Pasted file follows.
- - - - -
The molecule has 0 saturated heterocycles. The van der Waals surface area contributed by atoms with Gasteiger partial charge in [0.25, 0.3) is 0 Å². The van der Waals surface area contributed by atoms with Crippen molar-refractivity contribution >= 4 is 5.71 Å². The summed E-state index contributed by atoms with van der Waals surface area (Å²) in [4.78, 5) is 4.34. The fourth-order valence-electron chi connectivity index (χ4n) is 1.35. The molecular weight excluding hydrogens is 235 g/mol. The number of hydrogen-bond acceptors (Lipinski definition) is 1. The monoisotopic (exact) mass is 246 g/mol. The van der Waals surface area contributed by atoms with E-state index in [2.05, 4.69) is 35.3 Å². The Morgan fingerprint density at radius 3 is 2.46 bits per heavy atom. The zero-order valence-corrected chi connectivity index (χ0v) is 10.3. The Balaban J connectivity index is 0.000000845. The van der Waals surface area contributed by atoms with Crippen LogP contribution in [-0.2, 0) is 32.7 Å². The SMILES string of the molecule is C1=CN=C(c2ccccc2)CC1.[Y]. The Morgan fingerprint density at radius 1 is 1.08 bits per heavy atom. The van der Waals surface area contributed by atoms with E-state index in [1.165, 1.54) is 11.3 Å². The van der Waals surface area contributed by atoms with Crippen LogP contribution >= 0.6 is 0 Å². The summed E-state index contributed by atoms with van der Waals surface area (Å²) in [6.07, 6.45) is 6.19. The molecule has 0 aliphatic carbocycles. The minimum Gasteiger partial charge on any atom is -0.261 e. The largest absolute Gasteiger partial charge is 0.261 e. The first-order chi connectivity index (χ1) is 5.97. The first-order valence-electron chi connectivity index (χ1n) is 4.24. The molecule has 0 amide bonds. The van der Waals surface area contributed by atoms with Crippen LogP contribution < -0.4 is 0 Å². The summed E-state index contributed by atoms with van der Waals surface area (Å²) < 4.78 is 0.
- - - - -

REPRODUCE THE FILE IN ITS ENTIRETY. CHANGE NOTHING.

The molecule has 0 saturated heterocycles. The van der Waals surface area contributed by atoms with Gasteiger partial charge in [0.25, 0.3) is 0 Å². The van der Waals surface area contributed by atoms with Crippen molar-refractivity contribution >= 4 is 5.71 Å². The summed E-state index contributed by atoms with van der Waals surface area (Å²) in [4.78, 5) is 4.34. The fourth-order valence-electron chi connectivity index (χ4n) is 1.35. The molecular weight excluding hydrogens is 235 g/mol. The number of hydrogen-bond acceptors (Lipinski definition) is 1. The monoisotopic (exact) mass is 246 g/mol. The van der Waals surface area contributed by atoms with E-state index in [2.05, 4.69) is 35.3 Å². The Morgan fingerprint density at radius 3 is 2.46 bits per heavy atom. The zero-order valence-corrected chi connectivity index (χ0v) is 10.3. The Balaban J connectivity index is 0.000000845. The van der Waals surface area contributed by atoms with Crippen LogP contribution in [-0.2, 0) is 32.7 Å². The SMILES string of the molecule is C1=CN=C(c2ccccc2)CC1.[Y]. The Morgan fingerprint density at radius 1 is 1.08 bits per heavy atom. The van der Waals surface area contributed by atoms with E-state index in [1.165, 1.54) is 11.3 Å². The van der Waals surface area contributed by atoms with Crippen LogP contribution >= 0.6 is 0 Å². The summed E-state index contributed by atoms with van der Waals surface area (Å²) in [6.07, 6.45) is 6.19. The molecule has 0 aliphatic carbocycles. The minimum Gasteiger partial charge on any atom is -0.261 e. The largest absolute Gasteiger partial charge is 0.261 e. The first-order chi connectivity index (χ1) is 5.97. The first-order valence-electron chi connectivity index (χ1n) is 4.24. The molecule has 0 amide bonds. The van der Waals surface area contributed by atoms with Crippen LogP contribution < -0.4 is 0 Å². The summed E-state index contributed by atoms with van der Waals surface area (Å²) < 4.78 is 0.